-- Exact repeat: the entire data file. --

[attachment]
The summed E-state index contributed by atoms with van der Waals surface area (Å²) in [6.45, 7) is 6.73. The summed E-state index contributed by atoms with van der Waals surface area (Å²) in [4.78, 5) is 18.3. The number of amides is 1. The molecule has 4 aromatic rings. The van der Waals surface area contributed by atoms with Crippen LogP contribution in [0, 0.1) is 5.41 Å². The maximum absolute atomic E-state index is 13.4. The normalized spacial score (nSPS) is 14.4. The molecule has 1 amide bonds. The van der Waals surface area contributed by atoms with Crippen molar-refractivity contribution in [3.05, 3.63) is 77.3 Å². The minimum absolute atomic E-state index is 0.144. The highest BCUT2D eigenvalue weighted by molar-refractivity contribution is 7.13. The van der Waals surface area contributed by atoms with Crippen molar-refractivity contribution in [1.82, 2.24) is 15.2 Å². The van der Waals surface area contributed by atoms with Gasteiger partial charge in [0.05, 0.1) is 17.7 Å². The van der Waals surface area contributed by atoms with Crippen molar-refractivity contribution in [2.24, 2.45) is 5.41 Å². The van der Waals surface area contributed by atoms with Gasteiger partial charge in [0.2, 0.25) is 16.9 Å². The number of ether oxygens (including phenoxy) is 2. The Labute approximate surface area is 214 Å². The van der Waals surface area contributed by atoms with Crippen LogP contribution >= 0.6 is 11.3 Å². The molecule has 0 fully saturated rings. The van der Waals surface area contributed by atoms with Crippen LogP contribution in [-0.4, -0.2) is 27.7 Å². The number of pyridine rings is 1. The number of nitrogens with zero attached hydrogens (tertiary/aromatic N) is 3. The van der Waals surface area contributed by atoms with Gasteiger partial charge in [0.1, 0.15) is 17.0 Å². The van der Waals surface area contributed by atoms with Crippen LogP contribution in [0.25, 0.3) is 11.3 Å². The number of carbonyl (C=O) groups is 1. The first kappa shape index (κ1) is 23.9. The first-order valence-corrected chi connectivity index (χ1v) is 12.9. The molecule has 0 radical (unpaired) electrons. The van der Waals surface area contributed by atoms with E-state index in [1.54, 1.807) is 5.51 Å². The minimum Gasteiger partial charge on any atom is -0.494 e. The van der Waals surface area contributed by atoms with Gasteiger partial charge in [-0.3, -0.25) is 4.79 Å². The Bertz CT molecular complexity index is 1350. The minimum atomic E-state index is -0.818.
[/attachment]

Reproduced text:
The summed E-state index contributed by atoms with van der Waals surface area (Å²) in [6.45, 7) is 6.73. The summed E-state index contributed by atoms with van der Waals surface area (Å²) in [4.78, 5) is 18.3. The number of amides is 1. The molecule has 4 aromatic rings. The van der Waals surface area contributed by atoms with Crippen LogP contribution in [0, 0.1) is 5.41 Å². The maximum absolute atomic E-state index is 13.4. The normalized spacial score (nSPS) is 14.4. The molecule has 1 amide bonds. The van der Waals surface area contributed by atoms with Crippen molar-refractivity contribution in [3.05, 3.63) is 77.3 Å². The minimum absolute atomic E-state index is 0.144. The highest BCUT2D eigenvalue weighted by molar-refractivity contribution is 7.13. The van der Waals surface area contributed by atoms with Crippen molar-refractivity contribution in [1.82, 2.24) is 15.2 Å². The van der Waals surface area contributed by atoms with Gasteiger partial charge in [0.05, 0.1) is 17.7 Å². The van der Waals surface area contributed by atoms with Crippen molar-refractivity contribution in [2.24, 2.45) is 5.41 Å². The van der Waals surface area contributed by atoms with Gasteiger partial charge in [0.2, 0.25) is 16.9 Å². The number of ether oxygens (including phenoxy) is 2. The Labute approximate surface area is 214 Å². The van der Waals surface area contributed by atoms with Crippen LogP contribution >= 0.6 is 11.3 Å². The molecule has 0 fully saturated rings. The van der Waals surface area contributed by atoms with Crippen LogP contribution in [-0.4, -0.2) is 27.7 Å². The number of pyridine rings is 1. The number of nitrogens with zero attached hydrogens (tertiary/aromatic N) is 3. The van der Waals surface area contributed by atoms with Gasteiger partial charge in [0.1, 0.15) is 17.0 Å². The van der Waals surface area contributed by atoms with Crippen LogP contribution in [0.25, 0.3) is 11.3 Å². The number of carbonyl (C=O) groups is 1. The first kappa shape index (κ1) is 23.9. The first-order valence-corrected chi connectivity index (χ1v) is 12.9. The molecule has 0 radical (unpaired) electrons. The van der Waals surface area contributed by atoms with E-state index in [1.54, 1.807) is 5.51 Å². The minimum Gasteiger partial charge on any atom is -0.494 e. The van der Waals surface area contributed by atoms with Gasteiger partial charge in [-0.3, -0.25) is 4.79 Å². The Bertz CT molecular complexity index is 1350. The minimum atomic E-state index is -0.818.